If the investment is not merely passively held, but is being `restructured, made profitable and then disposed'.
If the investor or an associate of the investor maintains a local office or retains local employees. In the case of foreign funds, Australian participation in Investment Committee meetings. Participation of investor representatives on the Board of the underlying company in which the
investment is being made. Australian involvement in developing the investment strategy (e.g. exit plans). Use of an Australian regulatory framework at the time of exit (e.g. a scheme of arrangement under
the Corporations Act 2001 (Cth)). None of the above factors in isolation should be considered to be determinative of source, but investors should identify whether any are present when undertaking an analysis of the source of a gain from a share transaction. How should an investment in Australia be valued? RCF IV concerned the sale of shares in an Australian company which, in turn, operated a mining, processing and manufacturing business. It was accepted by all parties that the RCF funds made a gain upon the sale of those shares. The Court was called upon to determine whether that gain fell within the ambit of Article 13 of the US treaty and Division 855 of the Income Tax Assessment Act 1997 (Cth) (1997 Act), and therefore fell outside of the protection of Article 7. The Court held that Article 13 was sufficiently broad to protect the application of Division 855, despite some differences in wording. For the purposes of the Division 855 analysis, it was necessary for the Court to review expert testimony on the valuation of the assets across the various business lines of the Australian company, and particularly to determine whether the value attributable to real property assets exceeded the value attributable to nonreal property assets.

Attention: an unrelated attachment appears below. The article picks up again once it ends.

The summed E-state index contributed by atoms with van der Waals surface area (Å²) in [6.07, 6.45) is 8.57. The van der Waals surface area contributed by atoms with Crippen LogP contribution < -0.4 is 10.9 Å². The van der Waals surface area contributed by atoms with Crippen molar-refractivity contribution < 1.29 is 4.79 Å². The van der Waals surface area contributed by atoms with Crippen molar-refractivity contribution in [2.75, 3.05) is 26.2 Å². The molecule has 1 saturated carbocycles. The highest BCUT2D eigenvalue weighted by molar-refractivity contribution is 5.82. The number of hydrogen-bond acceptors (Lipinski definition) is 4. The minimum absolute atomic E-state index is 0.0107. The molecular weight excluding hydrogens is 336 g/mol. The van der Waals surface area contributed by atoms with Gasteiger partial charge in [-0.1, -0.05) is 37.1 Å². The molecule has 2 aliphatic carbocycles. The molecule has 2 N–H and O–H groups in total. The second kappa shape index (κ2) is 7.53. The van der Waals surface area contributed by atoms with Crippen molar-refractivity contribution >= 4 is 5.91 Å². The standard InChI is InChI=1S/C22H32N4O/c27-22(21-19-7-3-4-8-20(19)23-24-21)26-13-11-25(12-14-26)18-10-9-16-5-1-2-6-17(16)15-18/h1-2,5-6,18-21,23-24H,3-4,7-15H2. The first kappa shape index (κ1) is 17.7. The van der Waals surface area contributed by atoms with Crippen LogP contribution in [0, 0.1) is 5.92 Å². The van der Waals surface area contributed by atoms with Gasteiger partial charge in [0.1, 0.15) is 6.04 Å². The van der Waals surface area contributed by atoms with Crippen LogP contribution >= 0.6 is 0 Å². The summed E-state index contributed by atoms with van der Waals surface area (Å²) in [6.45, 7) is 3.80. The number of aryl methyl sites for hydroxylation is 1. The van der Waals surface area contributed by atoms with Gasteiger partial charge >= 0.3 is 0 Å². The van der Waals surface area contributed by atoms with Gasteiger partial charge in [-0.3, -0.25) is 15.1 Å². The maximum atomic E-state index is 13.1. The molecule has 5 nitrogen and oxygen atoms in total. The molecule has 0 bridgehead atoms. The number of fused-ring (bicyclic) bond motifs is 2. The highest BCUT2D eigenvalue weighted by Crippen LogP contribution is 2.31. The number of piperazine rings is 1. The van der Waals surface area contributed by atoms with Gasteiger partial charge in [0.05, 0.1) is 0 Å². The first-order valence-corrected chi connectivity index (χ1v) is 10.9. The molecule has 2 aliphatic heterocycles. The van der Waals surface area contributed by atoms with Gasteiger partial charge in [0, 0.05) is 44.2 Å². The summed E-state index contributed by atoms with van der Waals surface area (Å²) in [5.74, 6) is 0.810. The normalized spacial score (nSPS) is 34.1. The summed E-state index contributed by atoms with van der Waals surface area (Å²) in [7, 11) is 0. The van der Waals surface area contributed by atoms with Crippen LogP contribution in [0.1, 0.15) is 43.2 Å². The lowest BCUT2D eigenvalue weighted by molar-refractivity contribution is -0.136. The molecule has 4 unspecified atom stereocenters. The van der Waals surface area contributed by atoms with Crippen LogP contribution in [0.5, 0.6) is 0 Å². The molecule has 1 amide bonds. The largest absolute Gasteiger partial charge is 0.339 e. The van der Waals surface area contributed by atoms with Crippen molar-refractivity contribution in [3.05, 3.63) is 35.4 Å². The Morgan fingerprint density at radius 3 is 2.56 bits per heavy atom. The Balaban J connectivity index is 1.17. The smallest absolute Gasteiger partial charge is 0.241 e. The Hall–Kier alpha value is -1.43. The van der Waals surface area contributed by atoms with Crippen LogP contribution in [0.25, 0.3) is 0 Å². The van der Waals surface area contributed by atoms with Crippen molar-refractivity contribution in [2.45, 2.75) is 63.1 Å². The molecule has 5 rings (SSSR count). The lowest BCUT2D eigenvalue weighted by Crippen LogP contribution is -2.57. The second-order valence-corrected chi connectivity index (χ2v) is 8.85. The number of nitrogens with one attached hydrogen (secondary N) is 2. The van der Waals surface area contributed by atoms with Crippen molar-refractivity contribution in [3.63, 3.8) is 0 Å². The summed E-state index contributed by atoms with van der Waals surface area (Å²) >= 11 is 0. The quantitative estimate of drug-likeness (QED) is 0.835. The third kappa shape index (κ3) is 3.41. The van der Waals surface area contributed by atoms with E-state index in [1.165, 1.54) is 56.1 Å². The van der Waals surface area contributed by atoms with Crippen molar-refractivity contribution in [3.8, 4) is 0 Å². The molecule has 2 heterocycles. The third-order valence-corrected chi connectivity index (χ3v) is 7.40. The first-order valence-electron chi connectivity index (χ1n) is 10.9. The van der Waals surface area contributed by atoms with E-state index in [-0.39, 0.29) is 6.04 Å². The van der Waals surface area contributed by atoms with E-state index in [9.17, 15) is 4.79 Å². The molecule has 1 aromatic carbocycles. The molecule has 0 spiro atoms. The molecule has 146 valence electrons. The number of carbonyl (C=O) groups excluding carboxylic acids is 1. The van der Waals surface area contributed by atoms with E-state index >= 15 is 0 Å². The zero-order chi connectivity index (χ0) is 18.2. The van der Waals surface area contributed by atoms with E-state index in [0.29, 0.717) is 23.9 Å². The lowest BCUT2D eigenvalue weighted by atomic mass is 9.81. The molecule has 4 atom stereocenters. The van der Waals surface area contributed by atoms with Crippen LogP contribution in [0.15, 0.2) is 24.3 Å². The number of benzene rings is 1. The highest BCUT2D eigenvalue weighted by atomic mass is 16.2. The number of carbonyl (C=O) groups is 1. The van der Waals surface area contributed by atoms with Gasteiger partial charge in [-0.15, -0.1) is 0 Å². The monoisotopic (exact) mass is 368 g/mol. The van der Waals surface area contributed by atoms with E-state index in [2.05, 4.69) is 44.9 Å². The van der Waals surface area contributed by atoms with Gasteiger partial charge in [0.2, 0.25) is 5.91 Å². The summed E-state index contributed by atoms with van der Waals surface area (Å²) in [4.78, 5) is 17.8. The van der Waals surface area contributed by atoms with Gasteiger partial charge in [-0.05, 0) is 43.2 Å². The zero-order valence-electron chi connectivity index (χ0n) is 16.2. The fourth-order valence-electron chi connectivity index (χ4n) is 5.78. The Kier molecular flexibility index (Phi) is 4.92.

The Court set down some helpful conclusions regarding the real property identification and valuation process, including the following:
A range of leases that were only tangentially connected with the mining process did not qualify as `mining, prospecting or quarrying rights' for the purpose of Article 6 of the US treaty and Division 855 of the 1997 Act.
A number of structures erected on those leases constituted `chattels' instead of `real property' (potentially expanding the precedential value of the TEC Desert Pty Ltd v Commissioner of Sate Revenue case).
The RCF III decision did not stand for the proposition that particular valuation methodologies were inherently unsuitable for determining a hypothetical sale price. Accordingly, valuers should not be needlessly shackled from using the appropriate method, including the `netback' method.